Zinc Mineral - Zinc Sources - Zinc Deficiency
The Zinc mineral is one of the family of trace minerals and is vital to all stages of growth. The Zinc mineral
is an essential must have mineral and is found in nearly every cell inside the human body. The activity of up to
one hundred different enzymes rely on the Zinc mineral to stimulate them. Enzymes are the substances that cause
various chemical reactions to take place inside the body.
For instance, the zinc mineral helps ensure that the immune system remains healthy and is able to fight off
disease. It accomplishes this because it helps produce and activate T-lymphocytes, one type of white blood cell
that the body uses to help fight infection.
Zinc plays many other key roles. It is involved in the complex process of healing wounds. Without zinc, a
person's sense of smell and taste may become diminished. Zinc is also involved in the synthesis of DNA. One of
zinc's biggest responsibilities is to help ensure that a person's various stages of growth occur along normal
guidelines, beginning with pregnancy and continuing through childhood and adolescence. It is also needed to ensure
that the reproductive system develops normally.
Zinc helps transport Vitamin A from the liver and it also acts as an antioxidant, protecting the cells from the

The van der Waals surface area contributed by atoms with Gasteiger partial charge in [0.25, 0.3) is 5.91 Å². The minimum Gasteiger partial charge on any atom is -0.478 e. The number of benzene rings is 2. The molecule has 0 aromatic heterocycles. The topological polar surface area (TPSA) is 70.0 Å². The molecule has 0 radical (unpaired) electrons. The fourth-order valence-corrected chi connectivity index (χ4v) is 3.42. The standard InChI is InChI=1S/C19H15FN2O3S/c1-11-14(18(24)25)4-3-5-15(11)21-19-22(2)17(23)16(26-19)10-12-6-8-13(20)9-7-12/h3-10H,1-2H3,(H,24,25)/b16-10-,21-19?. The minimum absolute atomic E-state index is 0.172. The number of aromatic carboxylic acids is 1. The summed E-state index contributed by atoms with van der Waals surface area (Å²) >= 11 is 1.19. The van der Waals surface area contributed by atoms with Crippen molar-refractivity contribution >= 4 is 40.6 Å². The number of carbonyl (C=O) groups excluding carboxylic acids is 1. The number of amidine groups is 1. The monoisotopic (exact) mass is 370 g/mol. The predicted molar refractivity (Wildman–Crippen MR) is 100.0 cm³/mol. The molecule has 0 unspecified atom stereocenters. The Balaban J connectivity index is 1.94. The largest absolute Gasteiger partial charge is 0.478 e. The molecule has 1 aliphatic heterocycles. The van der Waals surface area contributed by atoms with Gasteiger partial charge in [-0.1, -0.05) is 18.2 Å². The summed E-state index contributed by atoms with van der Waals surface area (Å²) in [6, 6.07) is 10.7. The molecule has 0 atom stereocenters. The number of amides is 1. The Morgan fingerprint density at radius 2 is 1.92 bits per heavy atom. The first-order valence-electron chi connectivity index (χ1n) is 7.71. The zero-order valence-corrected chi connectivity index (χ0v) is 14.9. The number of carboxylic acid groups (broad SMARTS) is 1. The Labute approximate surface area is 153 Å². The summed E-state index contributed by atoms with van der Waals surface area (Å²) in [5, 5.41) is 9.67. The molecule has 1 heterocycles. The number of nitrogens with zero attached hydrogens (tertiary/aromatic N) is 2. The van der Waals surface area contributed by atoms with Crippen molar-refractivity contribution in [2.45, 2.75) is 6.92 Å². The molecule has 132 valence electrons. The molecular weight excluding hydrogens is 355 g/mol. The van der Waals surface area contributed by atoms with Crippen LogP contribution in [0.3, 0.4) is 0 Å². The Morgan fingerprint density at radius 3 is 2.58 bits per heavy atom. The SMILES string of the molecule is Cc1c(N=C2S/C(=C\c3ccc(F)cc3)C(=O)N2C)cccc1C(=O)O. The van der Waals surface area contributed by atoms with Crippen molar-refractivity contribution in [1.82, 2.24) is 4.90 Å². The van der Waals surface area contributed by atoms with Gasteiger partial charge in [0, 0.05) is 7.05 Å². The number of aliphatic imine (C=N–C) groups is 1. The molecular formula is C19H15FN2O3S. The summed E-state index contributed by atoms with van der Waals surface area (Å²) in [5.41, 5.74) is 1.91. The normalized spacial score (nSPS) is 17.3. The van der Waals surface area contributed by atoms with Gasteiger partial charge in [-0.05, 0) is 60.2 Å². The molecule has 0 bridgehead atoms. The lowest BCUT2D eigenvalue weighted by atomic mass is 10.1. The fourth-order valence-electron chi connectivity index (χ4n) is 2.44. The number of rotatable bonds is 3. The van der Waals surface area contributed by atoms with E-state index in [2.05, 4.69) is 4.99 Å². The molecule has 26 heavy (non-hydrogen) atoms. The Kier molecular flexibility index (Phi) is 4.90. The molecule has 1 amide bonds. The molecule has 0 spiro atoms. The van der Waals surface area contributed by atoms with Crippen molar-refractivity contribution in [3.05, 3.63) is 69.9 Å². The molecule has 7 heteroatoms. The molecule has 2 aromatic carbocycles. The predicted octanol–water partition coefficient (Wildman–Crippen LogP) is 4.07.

potential damage that can be caused by free radicals.
Many different foods contain some amount of zinc. On a per serving basis, oysters contain the greatest amount.
But oysters are not part of the common diet. And that's okay because red meat and poultry are two good sources and
they're popular choices among many cultures. Whole grains, nuts, beans, some seafood, dairy products and fortified
foods are also good sources.
Care must be taken however, not to consume too much zinc. This is easy to do if a person eats a lot of fortified
foods and also takes a zinc supplement. Doing so impedes the body's ability to properly absorb copper which also is
needed to keep the immune system operating correctly. Too much zinc can also impair the formation of blood
Since zinc is vital during all stages of growth, infants up to 3 years of age should get 3 mg/day. Children need
more and should increase intake to 5 mg/day. And adolescents need even more. They should get at least 8 mg/day.
Adult men and pregnant women need 11 mg/day while adult women who are not pregnant or breastfeeding need only 9
mg/day. Finally those women who are lactating should up their intake of zinc to 12 mg/day.
Some people cannot properly absorb zinc and this situation could lead to a zinc deficiency. Deficiencies also
occur when people do not increase their intakes accordingly as they go through the different growth stages. The
most notable symptom of a zinc deficiency is retarded growth. Sexual function and capability can also be delayed.
Diarrhea, loss of hair, wounds that heal slowly, impotence, lethargy, and trouble with the sense of taste, loss of
appetite, diminished immune capability and lesions that appear on skin and the eyes are other possible symptoms of
a zinc deficiency.